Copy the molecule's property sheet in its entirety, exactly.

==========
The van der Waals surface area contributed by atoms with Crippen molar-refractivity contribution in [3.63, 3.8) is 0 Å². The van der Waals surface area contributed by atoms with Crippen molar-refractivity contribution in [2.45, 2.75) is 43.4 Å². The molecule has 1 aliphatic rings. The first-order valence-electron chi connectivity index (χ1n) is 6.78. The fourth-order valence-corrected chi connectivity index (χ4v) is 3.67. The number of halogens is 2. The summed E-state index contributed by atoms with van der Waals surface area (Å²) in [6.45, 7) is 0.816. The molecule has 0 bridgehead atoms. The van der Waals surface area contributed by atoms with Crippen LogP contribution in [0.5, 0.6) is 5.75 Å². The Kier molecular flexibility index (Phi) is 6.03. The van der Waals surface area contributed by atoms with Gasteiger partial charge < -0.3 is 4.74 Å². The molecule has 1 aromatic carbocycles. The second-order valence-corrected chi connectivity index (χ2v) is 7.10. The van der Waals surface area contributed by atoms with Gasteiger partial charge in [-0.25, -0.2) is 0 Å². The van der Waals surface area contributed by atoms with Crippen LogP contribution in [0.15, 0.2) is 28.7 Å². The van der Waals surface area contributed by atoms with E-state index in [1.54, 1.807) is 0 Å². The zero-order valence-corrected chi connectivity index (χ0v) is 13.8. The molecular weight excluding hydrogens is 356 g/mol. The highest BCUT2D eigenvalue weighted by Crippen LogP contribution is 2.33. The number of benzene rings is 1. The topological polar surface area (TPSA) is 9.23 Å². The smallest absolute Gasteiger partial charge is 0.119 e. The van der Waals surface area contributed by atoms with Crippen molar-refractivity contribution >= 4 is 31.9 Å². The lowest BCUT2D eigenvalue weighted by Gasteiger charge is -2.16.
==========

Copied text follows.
The van der Waals surface area contributed by atoms with Crippen molar-refractivity contribution in [3.63, 3.8) is 0 Å². The van der Waals surface area contributed by atoms with Crippen molar-refractivity contribution in [2.45, 2.75) is 43.4 Å². The molecule has 1 aliphatic rings. The first-order valence-electron chi connectivity index (χ1n) is 6.78. The fourth-order valence-corrected chi connectivity index (χ4v) is 3.67. The number of halogens is 2. The summed E-state index contributed by atoms with van der Waals surface area (Å²) in [6.45, 7) is 0.816. The molecule has 0 bridgehead atoms. The van der Waals surface area contributed by atoms with Crippen LogP contribution in [0.5, 0.6) is 5.75 Å². The Kier molecular flexibility index (Phi) is 6.03. The van der Waals surface area contributed by atoms with Gasteiger partial charge < -0.3 is 4.74 Å². The molecule has 1 aromatic carbocycles. The second-order valence-corrected chi connectivity index (χ2v) is 7.10. The van der Waals surface area contributed by atoms with Gasteiger partial charge in [-0.25, -0.2) is 0 Å². The van der Waals surface area contributed by atoms with Crippen LogP contribution in [0.15, 0.2) is 28.7 Å². The van der Waals surface area contributed by atoms with E-state index in [1.54, 1.807) is 0 Å². The zero-order valence-corrected chi connectivity index (χ0v) is 13.8. The molecular weight excluding hydrogens is 356 g/mol. The highest BCUT2D eigenvalue weighted by Crippen LogP contribution is 2.33. The number of benzene rings is 1. The topological polar surface area (TPSA) is 9.23 Å². The smallest absolute Gasteiger partial charge is 0.119 e. The van der Waals surface area contributed by atoms with Crippen molar-refractivity contribution >= 4 is 31.9 Å². The lowest BCUT2D eigenvalue weighted by Gasteiger charge is -2.16.